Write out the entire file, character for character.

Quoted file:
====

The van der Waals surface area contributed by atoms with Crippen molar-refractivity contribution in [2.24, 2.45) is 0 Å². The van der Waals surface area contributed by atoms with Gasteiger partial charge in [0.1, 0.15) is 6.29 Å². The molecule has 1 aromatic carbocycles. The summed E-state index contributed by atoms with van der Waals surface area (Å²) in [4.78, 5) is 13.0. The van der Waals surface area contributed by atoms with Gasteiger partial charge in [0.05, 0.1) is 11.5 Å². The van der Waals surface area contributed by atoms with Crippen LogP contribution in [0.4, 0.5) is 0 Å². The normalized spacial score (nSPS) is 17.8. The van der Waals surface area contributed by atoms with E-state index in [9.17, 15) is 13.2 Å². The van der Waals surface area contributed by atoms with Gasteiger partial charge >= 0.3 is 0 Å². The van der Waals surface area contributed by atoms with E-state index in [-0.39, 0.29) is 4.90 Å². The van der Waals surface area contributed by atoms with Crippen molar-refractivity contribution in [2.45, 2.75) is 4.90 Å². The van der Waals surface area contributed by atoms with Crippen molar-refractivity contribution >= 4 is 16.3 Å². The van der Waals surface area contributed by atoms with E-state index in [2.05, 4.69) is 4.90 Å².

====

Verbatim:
The van der Waals surface area contributed by atoms with Crippen molar-refractivity contribution in [2.24, 2.45) is 0 Å². The van der Waals surface area contributed by atoms with Gasteiger partial charge in [0.1, 0.15) is 6.29 Å². The molecule has 1 aromatic carbocycles. The summed E-state index contributed by atoms with van der Waals surface area (Å²) in [4.78, 5) is 13.0. The van der Waals surface area contributed by atoms with Gasteiger partial charge in [0.05, 0.1) is 11.5 Å². The van der Waals surface area contributed by atoms with Crippen LogP contribution in [0.4, 0.5) is 0 Å². The normalized spacial score (nSPS) is 17.8. The van der Waals surface area contributed by atoms with E-state index in [9.17, 15) is 13.2 Å². The van der Waals surface area contributed by atoms with Gasteiger partial charge >= 0.3 is 0 Å². The van der Waals surface area contributed by atoms with E-state index in [-0.39, 0.29) is 4.90 Å². The van der Waals surface area contributed by atoms with Crippen molar-refractivity contribution in [2.45, 2.75) is 4.90 Å². The van der Waals surface area contributed by atoms with Crippen molar-refractivity contribution >= 4 is 16.3 Å². The van der Waals surface area contributed by atoms with E-state index in [2.05, 4.69) is 4.90 Å².